Safeguarding Policy

Pavilion Club Safeguarding Policy and Procedures 


Policy Statement and Scope. 4

Policy Principles. 4

Responsibility for Safeguarding. 5

Policy Aims. 5

Definitions. 6

Recruitment 6

Training. 6

Code of Conduct 

Transportation. 7

Supervising Children. 7

Positions of Trust 8

Types of Abuse. 8

Increased Vulnerability to Abuse. 9

Low Level Concerns. 9

Responding to a Safeguarding Concern or Allegation. 10

Responding to a Disclosure of Abuse. 11

Making Safeguarding Personal 11

Mental Capacity. 12

Confidentiality. 12

Information Sharing and Retention. 13

Whistleblowing. 14

Related Policies and Guidance. 14

Appendix A: Reporting a Safeguarding Concern That Occurs Within Tennis. 15

Appendix B: Reporting a Safeguarding Concern That Happens Outside of Tennis. 16

Appendix C: Definitions. 17

Appendix D: Legislation, Guidance and Regulations. 22

Appendix E: Additional Information and Support 23

Policy Owner: Richard Thorpe

Policy approved by: Christine Hamilton

Date Policy approved: 08/04/2024

Next review Date:08/04/2025


The Pavilion Club recognises our moral and statutory responsibility to safeguard and promote the welfare of all children (anyone under 18) and adults at risk. We are committed to ensuring our safeguarding practice reflects statutory responsibilities, government guidance and with LTA safeguarding standards, which can be found here:

We are committed to prioritising the well-being of children and adults at risk and providing a safe and welcoming environment where they are respected and valued. We are alert to the signs of abuse and neglect and follow our procedures to ensure that children and adults at risk receive effective support and protection.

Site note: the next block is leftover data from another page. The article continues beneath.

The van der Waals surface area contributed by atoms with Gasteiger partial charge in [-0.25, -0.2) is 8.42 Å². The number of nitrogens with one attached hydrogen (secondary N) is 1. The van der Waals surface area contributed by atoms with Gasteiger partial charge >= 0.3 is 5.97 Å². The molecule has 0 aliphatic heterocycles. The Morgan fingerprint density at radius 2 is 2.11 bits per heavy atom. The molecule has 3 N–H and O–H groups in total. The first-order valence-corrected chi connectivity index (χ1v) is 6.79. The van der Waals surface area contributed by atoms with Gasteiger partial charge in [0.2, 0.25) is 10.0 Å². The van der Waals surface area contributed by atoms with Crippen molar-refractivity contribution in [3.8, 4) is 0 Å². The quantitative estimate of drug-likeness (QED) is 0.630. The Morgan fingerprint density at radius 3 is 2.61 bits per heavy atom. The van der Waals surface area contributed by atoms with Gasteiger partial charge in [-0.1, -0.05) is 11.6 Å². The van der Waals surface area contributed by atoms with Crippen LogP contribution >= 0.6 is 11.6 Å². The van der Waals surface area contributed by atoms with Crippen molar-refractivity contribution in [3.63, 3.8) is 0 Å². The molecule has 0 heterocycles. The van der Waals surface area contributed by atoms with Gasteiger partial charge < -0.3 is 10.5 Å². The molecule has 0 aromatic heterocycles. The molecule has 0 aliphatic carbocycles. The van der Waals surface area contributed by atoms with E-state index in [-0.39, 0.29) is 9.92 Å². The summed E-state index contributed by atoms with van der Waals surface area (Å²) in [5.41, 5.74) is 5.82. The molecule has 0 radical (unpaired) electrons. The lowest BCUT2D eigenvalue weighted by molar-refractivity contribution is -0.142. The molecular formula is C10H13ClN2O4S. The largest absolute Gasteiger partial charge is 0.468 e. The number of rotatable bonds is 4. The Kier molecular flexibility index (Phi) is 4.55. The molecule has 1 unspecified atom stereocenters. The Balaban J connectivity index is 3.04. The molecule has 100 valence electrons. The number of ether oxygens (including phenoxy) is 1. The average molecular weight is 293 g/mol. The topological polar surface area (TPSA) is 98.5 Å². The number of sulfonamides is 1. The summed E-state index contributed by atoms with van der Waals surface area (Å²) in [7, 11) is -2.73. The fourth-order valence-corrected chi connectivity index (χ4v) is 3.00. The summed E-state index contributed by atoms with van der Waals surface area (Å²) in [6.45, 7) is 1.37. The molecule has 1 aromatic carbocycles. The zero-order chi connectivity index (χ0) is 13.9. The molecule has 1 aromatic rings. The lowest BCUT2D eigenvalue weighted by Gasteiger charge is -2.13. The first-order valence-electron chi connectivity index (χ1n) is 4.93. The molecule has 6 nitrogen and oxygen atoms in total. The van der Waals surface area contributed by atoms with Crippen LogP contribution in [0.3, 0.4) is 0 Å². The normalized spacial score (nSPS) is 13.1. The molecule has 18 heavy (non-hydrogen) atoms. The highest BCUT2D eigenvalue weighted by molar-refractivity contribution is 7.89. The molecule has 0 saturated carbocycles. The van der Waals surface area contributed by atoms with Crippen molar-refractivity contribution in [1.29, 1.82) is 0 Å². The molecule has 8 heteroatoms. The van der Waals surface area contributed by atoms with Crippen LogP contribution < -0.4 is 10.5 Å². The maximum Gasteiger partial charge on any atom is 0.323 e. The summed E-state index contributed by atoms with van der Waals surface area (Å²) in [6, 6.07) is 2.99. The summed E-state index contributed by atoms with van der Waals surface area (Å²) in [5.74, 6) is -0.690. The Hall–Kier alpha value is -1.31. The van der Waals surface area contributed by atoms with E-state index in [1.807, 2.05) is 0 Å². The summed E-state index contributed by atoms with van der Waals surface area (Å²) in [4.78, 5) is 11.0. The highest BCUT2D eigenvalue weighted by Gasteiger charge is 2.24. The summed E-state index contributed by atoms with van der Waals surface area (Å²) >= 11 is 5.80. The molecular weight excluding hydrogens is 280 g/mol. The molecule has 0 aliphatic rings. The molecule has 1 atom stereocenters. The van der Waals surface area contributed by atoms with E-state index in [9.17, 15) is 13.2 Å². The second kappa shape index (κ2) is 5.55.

We recognise that health, well-being, ability, disability and need for care and support can affect a person’s resilience.  We recognise that some people experience barriers, for example, to communication in raising concerns or seeking help.   We recognise that these factors can vary at different points in people’s lives.

We recognise that there is a legal framework within which sport needs to work to safeguard adults at risk and will act in accordance with the relevant safeguarding adult legislation and with local statutory safeguarding procedures.

Actions taken by us will be consistent with the principles of adult safeguarding ensuring that any action taken is prompt, proportionate and that it includes and respects the voice of the adult concerned.

This policy applies to any person who plays, coaches, officiates, works, volunteers, or otherwise participates (or visits) at our venue.

We expect contractors and partner organisations, including for example, suppliers and sponsors to adopt and demonstrate their commitment to the principles and practice as set out in this Policy and associated procedures.

All bound by this policy are responsible for upholding high standards of conduct and professionalism and raising safeguarding concerns and allegations in accordance with the Reporting a Safeguarding Concern Procedures.







Richard Thorpe

Club Director